While I was away in graduate school, my mother earned her Bachelor’s degree, the second and only other in my family.  She then got a job working for the city, which she kept until she retired.  I am very proud of her.  Like me, she decided not to settle for less than she could do, and she proved she was both smart and capable.

Upon graduation, and even starting before that, I was looking for work.  It was different looking for work in the mid 1990s.  While the internet existed, there were no job ads posted except for those seeking computer experts.  Now every job must be applied for online, even scientific ones.  I applied for work as a state geologist on the mainland and was told that my qualifications were excellent, but they had hired someone else.  Probably someone they didn’t have to fly over to the mainland from Hawaii to interview.  I applied for work with the oil companies, even though I was aware they do evil things to humans, animals, and the earth.  I could see what they had to offer.  They never once responded to my applications.  I applied to mining companies.  They, too, were unresponsive.  Same with geothermal companies.  I applied to the only area of geology practiced in Hawaii, environmental geology (there are no oil wells or mines or geothermal plants).  I was told I needed experience, for a job that turned out to be quite simple once I had the chance to do it.

So I got some experience.  I worked for a year as an environmental geologist.  I learned the tricks companies play on the scientists they hire.  They pay poorly.  They put you on salary and call you a consultant.  The salary is so they can get you to work overtime without paying the time-and-a-half pay that hourly employees get.  I learned that there were workplaces where 100% of the employees were dissatisfied and didn’t plan to be there long.  But I learned how to do the job, which mainly consisted of doing your job fast and working long hours.  Easy for me.  They had prepared us for that in college by giving us impossible tasks due the following day, for the completion of which you had to blow off all your other homework and bust your ass all night.  But the job had little to do with geology as learned in school.  Eventually they laid me off, due to lack of work.  I suspect that the layoff was related to one project I was working on, that we were subcontracted to do, and that the contractor screwed up by cutting corners while trying to do too much in too short a time, which pissed off the ultimate client.  It had nothing to do with my part of the job, which was mostly conducting tedious chemical tests of soil that always took the same amount of time every time.  I may have been hired just for the duration of that one project, but the company knew no one would sign on as a temporary employee, so they advertised it as a full-time permanent job.  Whatever the case, I was out of work.

After being laid off, I called every other company that hired geologists in Hawaii, at many of which people remembered me from my earlier calls when trying to find work after graduation.  Imagine that, actually talking to the people who do the hiring and know what the job entails.  Those days are gone forever, I’m afraid.  Now we have “human resources.”  All jobs must now be applied for online and all applicants must go through human resources.  They have no idea what a skilled worker does or how his work affects company profits.  Their own human resources jobs depend on a high employee turnover rate.  So they have no interest in recommending the best candidates for any job opening.  Everyone at the time said there was no work for geologists in Hawaii.  Most were either laying people off, closing down environmental operations or their company altogether, or sending their geologists to work on the mainland.  So I took the hint and moved to the mainland to find work.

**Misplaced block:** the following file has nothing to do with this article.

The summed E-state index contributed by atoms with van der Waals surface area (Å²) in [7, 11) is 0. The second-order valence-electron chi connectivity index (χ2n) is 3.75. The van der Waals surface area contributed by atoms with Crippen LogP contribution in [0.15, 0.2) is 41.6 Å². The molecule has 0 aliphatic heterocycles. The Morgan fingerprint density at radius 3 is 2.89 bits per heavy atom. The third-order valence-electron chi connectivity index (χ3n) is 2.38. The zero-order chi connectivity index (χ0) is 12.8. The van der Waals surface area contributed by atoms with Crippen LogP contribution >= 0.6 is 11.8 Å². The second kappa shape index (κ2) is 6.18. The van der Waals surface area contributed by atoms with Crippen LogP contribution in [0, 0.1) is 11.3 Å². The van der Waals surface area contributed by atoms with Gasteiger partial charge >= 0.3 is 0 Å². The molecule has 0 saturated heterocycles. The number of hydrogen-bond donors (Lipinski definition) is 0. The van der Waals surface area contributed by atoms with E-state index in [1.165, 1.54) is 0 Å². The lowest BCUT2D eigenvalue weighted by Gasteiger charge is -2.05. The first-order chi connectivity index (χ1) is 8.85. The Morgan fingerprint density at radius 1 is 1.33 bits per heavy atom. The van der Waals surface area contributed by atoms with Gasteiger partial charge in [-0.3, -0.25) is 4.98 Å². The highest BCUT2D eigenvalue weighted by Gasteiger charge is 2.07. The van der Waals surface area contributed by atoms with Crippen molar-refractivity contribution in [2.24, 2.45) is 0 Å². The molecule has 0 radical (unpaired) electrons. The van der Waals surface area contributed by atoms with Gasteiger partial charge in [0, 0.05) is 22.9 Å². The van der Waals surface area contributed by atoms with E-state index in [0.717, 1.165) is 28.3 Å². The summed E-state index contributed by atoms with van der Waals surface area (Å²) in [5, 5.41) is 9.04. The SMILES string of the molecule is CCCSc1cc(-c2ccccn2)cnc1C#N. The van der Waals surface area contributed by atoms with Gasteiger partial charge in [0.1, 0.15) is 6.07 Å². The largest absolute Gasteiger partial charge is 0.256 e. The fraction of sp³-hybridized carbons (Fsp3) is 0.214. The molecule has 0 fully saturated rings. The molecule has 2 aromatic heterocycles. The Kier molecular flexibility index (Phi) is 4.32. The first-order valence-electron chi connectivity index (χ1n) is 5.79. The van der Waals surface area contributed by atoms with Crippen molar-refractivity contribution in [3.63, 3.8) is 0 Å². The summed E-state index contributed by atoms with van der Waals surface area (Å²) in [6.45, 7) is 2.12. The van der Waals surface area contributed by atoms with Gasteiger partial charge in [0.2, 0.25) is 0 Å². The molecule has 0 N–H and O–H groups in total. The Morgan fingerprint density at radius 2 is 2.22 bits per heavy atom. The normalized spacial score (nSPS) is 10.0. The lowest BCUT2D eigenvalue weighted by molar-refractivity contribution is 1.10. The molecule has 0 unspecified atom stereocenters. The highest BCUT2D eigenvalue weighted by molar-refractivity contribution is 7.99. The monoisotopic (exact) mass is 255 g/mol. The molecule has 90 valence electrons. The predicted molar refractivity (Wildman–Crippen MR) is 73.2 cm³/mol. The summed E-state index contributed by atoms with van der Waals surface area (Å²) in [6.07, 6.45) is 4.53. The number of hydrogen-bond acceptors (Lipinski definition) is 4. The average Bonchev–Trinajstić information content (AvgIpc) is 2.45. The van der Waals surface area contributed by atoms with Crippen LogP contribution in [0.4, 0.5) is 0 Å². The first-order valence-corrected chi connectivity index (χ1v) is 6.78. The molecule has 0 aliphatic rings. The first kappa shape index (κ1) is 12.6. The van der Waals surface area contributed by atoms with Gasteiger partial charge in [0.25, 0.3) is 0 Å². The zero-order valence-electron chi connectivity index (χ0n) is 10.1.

Once on the mainland, I opted to move to northern Nevada.  I had done field work in the Lake Tahoe area as an undergraduate, and thought nearby Reno might be a tolerable place to live.  Nevada had mines and geothermal plants, in addition to environmental companies.  So I thought I had a better chance at employment than in Hawaii.  Wrong.  For the vast majority of geologist positions to which I applied, I was told I was “overqualified.”  What the hell is that?  Do they not want the best people they can get?  The answer was obviously, “No.”  I also got one or two “Your qualifications were excellent but we hired someone else.“  And one or two, “We only hire PhD’s.“  And one or two, “We hired an engineer instead.”  The latter was baffling, since I had seen the job ad and it was clearly for a geologist.  But mostly, by far, in both public and private sector, I was “overqualified.”  At one interview for a state job, a woman seemed to think it was a bad thing that I had pulled myself up by my bootstraps, succeeding in college after having worked in a factory.  I had apparently done too many different jobs in my life to please her.  Self-improvement is wrong in the eyes of employers, I guess.  They don’t want anyone who might be good at the job working there.  It counted for nothing that I had done the job before.  I still don’t understand it.

So I took a few low-skilled jobs just to keep working and have an income.  Until the current Depression, I had a good record of remaining employed.  Once, we even moved, thinking that it was our location that was keeping me from finding work as a geologist.  We moved to Seattle.  That was a bust.  No jobs there either, and everyone seemed unpleasant, probably because it seldom stops raining.  I was told that there were few jobs in geology and that I was competing against people with PhD’s for the few jobs there were.  All I could get was more low-skilled work up there, not enough to be gainfully employed, or even to be employed full time.